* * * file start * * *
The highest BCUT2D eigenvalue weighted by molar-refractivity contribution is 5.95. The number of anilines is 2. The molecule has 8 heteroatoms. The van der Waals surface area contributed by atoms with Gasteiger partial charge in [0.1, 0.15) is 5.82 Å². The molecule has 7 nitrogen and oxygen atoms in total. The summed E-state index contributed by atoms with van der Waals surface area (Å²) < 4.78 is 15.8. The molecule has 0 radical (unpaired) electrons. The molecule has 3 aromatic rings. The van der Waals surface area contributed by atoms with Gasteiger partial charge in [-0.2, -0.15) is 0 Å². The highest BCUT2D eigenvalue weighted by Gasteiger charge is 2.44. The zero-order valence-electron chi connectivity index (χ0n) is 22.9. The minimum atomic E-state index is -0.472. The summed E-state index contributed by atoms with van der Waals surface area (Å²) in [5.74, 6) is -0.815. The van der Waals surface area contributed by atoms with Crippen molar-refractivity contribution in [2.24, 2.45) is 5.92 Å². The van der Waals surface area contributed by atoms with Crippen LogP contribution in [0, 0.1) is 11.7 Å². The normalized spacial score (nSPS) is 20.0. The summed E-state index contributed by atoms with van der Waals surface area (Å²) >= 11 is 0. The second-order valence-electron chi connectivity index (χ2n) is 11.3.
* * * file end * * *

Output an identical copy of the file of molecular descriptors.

The highest BCUT2D eigenvalue weighted by molar-refractivity contribution is 5.95. The number of anilines is 2. The molecule has 8 heteroatoms. The van der Waals surface area contributed by atoms with Gasteiger partial charge in [0.1, 0.15) is 5.82 Å². The molecule has 7 nitrogen and oxygen atoms in total. The summed E-state index contributed by atoms with van der Waals surface area (Å²) < 4.78 is 15.8. The molecule has 0 radical (unpaired) electrons. The molecule has 3 aromatic rings. The van der Waals surface area contributed by atoms with Gasteiger partial charge in [-0.2, -0.15) is 0 Å². The highest BCUT2D eigenvalue weighted by Gasteiger charge is 2.44. The zero-order valence-electron chi connectivity index (χ0n) is 22.9. The minimum atomic E-state index is -0.472. The summed E-state index contributed by atoms with van der Waals surface area (Å²) in [5.74, 6) is -0.815. The van der Waals surface area contributed by atoms with Crippen molar-refractivity contribution in [2.24, 2.45) is 5.92 Å². The van der Waals surface area contributed by atoms with Crippen LogP contribution in [0, 0.1) is 11.7 Å². The normalized spacial score (nSPS) is 20.0. The summed E-state index contributed by atoms with van der Waals surface area (Å²) >= 11 is 0. The second-order valence-electron chi connectivity index (χ2n) is 11.3.